Download: Instructions to download the Teaching Units and Applications into your computer are given. This allows the user to work with the Teaching Units and applications without being connected to the Internet. Firstly, the user needs to download the basic files which are required to see the windows and fixed images which appear on the pages. Then, the pages selected by the user are downloaded. Users can download individual teaching units or applications, a complete school year of material, a complete subject area, or even all the teaching units and applications at the same time.

Training: In this section there are two types of assistance offered to users to help them with the Descartes program. On the one hand, technical information allows the user to access each of the tools and orders included in the nippe Descartes program and it explains how to create windows. On the other hand, there is a teach-yourself course which includes five practical exercises and the development of an application which teaches the user how to design their own teaching units. When the distance training course is running a link to this course can also be found on this page.

Introduction: This page presents the project, explaining how it has been organized and developed, as well as stating its main characteristics and how the project is expected to develop in the future. An example of how to use Descartes and how to access the teaching units and teach-yourself material is also included, along with a description of its tools and web page of the creator of nippe.

Forum: This is the meeting place for all those who work with Descartes and want to share their experiences, problems, queries or help with others who may need it. It is expected to generate more material, as requested by the users themselves. For example, every teacher has an idea of how a certain subject can be dealt with using the computer, but not all teachers know how to produce the relevant window to do so. In a case like this, the teacher describes their idea to the forum and hopefully, after a few days , other teachers come up with possible solutions.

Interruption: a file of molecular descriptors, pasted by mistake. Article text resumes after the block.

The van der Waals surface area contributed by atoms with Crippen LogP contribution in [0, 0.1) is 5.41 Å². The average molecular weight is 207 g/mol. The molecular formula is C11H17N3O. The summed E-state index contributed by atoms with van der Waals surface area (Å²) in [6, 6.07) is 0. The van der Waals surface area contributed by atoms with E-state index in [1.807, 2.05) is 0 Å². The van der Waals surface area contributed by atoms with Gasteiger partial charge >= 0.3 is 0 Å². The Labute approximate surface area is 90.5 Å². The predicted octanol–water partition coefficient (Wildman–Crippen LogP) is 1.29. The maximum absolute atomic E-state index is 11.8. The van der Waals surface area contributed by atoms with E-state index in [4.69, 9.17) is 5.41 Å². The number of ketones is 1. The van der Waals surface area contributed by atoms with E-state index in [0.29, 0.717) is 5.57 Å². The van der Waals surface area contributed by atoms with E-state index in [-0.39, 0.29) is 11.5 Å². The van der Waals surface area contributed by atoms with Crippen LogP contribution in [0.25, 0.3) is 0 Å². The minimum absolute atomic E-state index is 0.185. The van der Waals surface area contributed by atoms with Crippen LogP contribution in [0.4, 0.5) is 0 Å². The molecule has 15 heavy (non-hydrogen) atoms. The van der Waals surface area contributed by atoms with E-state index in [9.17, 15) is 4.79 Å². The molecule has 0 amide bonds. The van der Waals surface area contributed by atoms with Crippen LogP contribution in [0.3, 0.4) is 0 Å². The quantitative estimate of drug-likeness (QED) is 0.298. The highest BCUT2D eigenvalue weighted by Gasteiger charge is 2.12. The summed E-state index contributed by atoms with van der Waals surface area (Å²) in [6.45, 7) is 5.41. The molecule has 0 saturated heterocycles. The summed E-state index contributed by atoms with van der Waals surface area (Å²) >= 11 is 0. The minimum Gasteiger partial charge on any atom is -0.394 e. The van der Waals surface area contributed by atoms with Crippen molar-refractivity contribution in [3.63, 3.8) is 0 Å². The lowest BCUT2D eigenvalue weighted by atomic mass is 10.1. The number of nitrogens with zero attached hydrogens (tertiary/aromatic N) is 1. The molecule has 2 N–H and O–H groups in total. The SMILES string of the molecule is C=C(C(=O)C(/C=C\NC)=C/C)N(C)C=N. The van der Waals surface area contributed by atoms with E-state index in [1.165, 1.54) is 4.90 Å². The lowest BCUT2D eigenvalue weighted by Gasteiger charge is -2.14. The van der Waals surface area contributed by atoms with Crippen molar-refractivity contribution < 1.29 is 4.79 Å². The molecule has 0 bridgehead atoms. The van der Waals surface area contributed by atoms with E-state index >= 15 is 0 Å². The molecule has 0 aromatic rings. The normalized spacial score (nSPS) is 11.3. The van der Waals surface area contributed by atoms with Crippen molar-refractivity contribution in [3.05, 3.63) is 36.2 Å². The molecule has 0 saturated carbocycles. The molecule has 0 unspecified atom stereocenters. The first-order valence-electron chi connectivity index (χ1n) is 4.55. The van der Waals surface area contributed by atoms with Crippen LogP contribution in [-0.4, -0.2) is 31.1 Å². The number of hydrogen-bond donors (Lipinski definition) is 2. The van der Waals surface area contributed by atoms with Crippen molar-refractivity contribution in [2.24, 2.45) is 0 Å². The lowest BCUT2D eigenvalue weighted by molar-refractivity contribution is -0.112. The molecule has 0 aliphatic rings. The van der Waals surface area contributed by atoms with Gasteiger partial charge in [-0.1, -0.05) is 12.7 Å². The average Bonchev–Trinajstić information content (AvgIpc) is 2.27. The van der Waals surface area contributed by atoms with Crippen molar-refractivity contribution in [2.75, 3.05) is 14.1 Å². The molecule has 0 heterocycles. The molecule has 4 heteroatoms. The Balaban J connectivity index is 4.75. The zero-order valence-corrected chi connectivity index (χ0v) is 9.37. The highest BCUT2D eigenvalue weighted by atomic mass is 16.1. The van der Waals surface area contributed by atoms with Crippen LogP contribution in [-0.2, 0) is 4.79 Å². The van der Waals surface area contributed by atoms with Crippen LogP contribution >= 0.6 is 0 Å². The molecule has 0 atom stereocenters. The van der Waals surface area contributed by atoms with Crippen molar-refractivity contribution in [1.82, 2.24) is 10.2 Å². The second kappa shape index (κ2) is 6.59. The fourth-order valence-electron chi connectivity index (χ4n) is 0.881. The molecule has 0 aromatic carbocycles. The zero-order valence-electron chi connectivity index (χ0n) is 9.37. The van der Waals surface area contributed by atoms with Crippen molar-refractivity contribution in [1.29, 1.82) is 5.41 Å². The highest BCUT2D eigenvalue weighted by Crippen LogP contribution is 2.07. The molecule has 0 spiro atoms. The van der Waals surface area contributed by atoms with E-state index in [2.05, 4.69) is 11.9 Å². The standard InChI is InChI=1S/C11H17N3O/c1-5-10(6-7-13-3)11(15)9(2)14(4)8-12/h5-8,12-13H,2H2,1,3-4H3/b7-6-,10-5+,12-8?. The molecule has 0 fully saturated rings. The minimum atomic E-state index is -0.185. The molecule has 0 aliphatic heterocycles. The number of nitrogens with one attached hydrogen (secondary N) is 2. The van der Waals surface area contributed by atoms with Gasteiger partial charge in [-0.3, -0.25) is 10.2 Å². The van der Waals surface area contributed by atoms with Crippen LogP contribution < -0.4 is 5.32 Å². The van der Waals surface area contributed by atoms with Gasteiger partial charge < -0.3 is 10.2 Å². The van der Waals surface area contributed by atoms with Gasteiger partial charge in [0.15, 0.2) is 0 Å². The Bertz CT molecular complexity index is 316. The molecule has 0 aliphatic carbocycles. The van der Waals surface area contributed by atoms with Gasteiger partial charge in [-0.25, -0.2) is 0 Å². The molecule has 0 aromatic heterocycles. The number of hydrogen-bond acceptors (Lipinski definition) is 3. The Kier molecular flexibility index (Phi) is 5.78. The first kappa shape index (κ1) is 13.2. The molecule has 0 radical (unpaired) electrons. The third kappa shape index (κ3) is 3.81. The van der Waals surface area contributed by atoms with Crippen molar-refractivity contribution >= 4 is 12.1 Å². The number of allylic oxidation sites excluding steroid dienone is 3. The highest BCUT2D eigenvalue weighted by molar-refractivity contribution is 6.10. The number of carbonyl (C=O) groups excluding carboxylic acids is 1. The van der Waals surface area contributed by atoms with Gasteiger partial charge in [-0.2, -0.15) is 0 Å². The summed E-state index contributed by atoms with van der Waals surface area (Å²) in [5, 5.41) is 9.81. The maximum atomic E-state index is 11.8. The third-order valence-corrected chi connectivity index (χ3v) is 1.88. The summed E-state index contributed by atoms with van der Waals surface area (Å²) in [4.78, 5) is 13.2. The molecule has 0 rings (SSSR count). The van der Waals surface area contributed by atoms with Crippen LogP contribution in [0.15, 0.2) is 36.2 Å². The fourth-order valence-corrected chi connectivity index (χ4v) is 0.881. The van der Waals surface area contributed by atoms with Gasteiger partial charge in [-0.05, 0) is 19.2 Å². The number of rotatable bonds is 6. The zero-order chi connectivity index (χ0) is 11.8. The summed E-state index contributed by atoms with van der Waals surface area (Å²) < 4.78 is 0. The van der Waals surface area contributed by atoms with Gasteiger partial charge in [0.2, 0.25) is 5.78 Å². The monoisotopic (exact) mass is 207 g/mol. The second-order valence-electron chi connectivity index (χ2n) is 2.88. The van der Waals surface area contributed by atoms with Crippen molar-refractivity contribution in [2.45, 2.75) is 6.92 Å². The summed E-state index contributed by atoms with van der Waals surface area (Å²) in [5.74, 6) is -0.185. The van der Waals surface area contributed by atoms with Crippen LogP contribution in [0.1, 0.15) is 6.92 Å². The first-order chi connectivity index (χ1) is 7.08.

Mail: The project coordinator answers messages sent to this address, which deal with anything connected to the project. If the query cannot be answered by the coordinator, it will be sent to someone else who is able to deal with it.

News: This page includes information about the latest teaching units which have been introduced onto the web. It also includes any points of interest for users.

Descartes_1: This can be used to access the previous website, as there are some remaining teaching units which are still being adapted for the new version. Material can be downloaded from this first version but it should not be mixed together with material from the second version. This is due to the fact that although most of the windows from the first version work with the second version, there are some that do not.

Using the server centre

Any of the developed curriculum material, offered by the server centre, can be adapted by mathematics teachers wishing to use it with their students. Furthermore, any of those teachers who wish to learn how to use the program, to be able to set up, adapt and create these Teaching Units can do so through the distance training course. This course is offered by the CNICE and trains teachers through telematics. It also offers direct access to the teach-yourself material for those wishing to train themselves. Anyone who produces new applications can use our server centre to publish them on the Internet.

We can therefore say that, any teacher wishing to prepare and publish their own interactive electronic book can do so using Descartes. They can use developed teaching units, already published on the Internet, and adapt them to suit their methodology along with the needs and interests of their students. Descartes encourages active methodology and lessons can be converted into real mathematics laboratories. Consequently, a collaborative type of teaching is encouraged (through small-group work) as well as a personalized approach as each student progresses at their own pace depending on their particular abilities, interests and aptitudes.

Descartes also offers the teacher a useful tool to present concepts, properties, theorems etc, in a dynamic way. It is a real, interactive, electronic board in which we can see the effect that changing the parameters has on the graphs or results shown on the screen. This should promote a clearer understanding from the students point of view.

  Juan Madrigal Muga
Spanish Ministry of Education, Social Afairs and Sport. Year 2002